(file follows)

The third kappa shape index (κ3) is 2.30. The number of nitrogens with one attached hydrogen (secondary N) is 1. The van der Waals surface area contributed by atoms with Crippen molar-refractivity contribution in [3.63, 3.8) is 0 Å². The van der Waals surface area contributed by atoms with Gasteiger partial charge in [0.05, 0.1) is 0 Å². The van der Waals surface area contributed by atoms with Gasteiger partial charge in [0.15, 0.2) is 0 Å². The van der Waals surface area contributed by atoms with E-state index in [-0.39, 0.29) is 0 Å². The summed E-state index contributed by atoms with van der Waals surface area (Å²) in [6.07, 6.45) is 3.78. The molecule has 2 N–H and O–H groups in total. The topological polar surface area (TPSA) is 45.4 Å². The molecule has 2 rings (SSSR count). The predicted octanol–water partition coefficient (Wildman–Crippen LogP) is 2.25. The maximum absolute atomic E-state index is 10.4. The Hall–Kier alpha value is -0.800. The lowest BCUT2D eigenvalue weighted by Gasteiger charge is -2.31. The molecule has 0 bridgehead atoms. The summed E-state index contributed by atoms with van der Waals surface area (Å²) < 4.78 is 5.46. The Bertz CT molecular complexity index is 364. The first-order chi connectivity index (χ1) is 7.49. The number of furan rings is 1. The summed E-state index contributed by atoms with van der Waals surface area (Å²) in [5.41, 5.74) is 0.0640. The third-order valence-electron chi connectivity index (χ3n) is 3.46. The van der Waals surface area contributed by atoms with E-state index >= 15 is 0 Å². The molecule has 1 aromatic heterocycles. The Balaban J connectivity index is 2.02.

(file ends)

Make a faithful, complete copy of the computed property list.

The third kappa shape index (κ3) is 2.30. The number of nitrogens with one attached hydrogen (secondary N) is 1. The van der Waals surface area contributed by atoms with Crippen molar-refractivity contribution in [3.63, 3.8) is 0 Å². The van der Waals surface area contributed by atoms with Gasteiger partial charge in [0.05, 0.1) is 0 Å². The van der Waals surface area contributed by atoms with Gasteiger partial charge in [0.15, 0.2) is 0 Å². The van der Waals surface area contributed by atoms with E-state index in [-0.39, 0.29) is 0 Å². The summed E-state index contributed by atoms with van der Waals surface area (Å²) in [6.07, 6.45) is 3.78. The molecule has 2 N–H and O–H groups in total. The topological polar surface area (TPSA) is 45.4 Å². The molecule has 2 rings (SSSR count). The predicted octanol–water partition coefficient (Wildman–Crippen LogP) is 2.25. The maximum absolute atomic E-state index is 10.4. The Hall–Kier alpha value is -0.800. The lowest BCUT2D eigenvalue weighted by Gasteiger charge is -2.31. The molecule has 0 bridgehead atoms. The summed E-state index contributed by atoms with van der Waals surface area (Å²) < 4.78 is 5.46. The Bertz CT molecular complexity index is 364. The first-order chi connectivity index (χ1) is 7.49. The number of furan rings is 1. The summed E-state index contributed by atoms with van der Waals surface area (Å²) in [5.41, 5.74) is 0.0640. The third-order valence-electron chi connectivity index (χ3n) is 3.46. The van der Waals surface area contributed by atoms with E-state index >= 15 is 0 Å². The molecule has 1 aromatic heterocycles. The Balaban J connectivity index is 2.02.